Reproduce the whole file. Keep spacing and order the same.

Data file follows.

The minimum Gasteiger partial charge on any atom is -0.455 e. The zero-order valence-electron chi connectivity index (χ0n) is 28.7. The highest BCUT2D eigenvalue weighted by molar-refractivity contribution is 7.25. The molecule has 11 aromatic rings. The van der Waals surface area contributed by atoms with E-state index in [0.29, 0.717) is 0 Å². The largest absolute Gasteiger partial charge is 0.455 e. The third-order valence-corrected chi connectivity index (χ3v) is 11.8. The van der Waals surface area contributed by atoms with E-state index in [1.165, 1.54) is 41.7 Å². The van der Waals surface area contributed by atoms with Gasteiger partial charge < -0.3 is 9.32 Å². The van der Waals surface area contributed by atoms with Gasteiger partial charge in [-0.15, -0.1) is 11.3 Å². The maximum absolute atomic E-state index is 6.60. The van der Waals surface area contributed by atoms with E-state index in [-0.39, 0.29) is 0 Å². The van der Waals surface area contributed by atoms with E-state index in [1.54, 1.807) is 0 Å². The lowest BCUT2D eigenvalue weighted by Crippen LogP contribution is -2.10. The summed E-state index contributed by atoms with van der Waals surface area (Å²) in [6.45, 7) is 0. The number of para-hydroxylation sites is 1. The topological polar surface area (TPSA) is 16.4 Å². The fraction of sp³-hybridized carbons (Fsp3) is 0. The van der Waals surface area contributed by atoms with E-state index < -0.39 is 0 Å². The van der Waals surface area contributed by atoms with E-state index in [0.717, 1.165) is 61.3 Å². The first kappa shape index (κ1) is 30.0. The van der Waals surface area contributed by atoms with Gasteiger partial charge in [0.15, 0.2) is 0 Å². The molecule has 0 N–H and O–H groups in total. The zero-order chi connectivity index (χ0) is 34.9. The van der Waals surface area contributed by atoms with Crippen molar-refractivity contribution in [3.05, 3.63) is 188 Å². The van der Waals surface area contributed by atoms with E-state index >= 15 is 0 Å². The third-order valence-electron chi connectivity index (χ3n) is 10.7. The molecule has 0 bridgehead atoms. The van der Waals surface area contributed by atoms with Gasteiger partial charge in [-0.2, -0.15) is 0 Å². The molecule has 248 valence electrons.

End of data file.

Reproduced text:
The minimum Gasteiger partial charge on any atom is -0.455 e. The zero-order valence-electron chi connectivity index (χ0n) is 28.7. The highest BCUT2D eigenvalue weighted by molar-refractivity contribution is 7.25. The molecule has 11 aromatic rings. The van der Waals surface area contributed by atoms with E-state index in [0.29, 0.717) is 0 Å². The largest absolute Gasteiger partial charge is 0.455 e. The third-order valence-corrected chi connectivity index (χ3v) is 11.8. The van der Waals surface area contributed by atoms with E-state index in [1.165, 1.54) is 41.7 Å². The van der Waals surface area contributed by atoms with Gasteiger partial charge < -0.3 is 9.32 Å². The van der Waals surface area contributed by atoms with Gasteiger partial charge in [-0.15, -0.1) is 11.3 Å². The maximum absolute atomic E-state index is 6.60. The van der Waals surface area contributed by atoms with E-state index in [-0.39, 0.29) is 0 Å². The van der Waals surface area contributed by atoms with E-state index in [1.54, 1.807) is 0 Å². The lowest BCUT2D eigenvalue weighted by Crippen LogP contribution is -2.10. The summed E-state index contributed by atoms with van der Waals surface area (Å²) in [6.45, 7) is 0. The number of para-hydroxylation sites is 1. The topological polar surface area (TPSA) is 16.4 Å². The fraction of sp³-hybridized carbons (Fsp3) is 0. The van der Waals surface area contributed by atoms with E-state index < -0.39 is 0 Å². The van der Waals surface area contributed by atoms with E-state index in [0.717, 1.165) is 61.3 Å². The first kappa shape index (κ1) is 30.0. The van der Waals surface area contributed by atoms with Gasteiger partial charge in [0.15, 0.2) is 0 Å². The molecule has 0 N–H and O–H groups in total. The zero-order chi connectivity index (χ0) is 34.9. The van der Waals surface area contributed by atoms with Crippen molar-refractivity contribution in [3.05, 3.63) is 188 Å². The van der Waals surface area contributed by atoms with E-state index >= 15 is 0 Å². The third-order valence-electron chi connectivity index (χ3n) is 10.7. The molecule has 0 bridgehead atoms. The van der Waals surface area contributed by atoms with Gasteiger partial charge in [-0.2, -0.15) is 0 Å². The molecule has 248 valence electrons.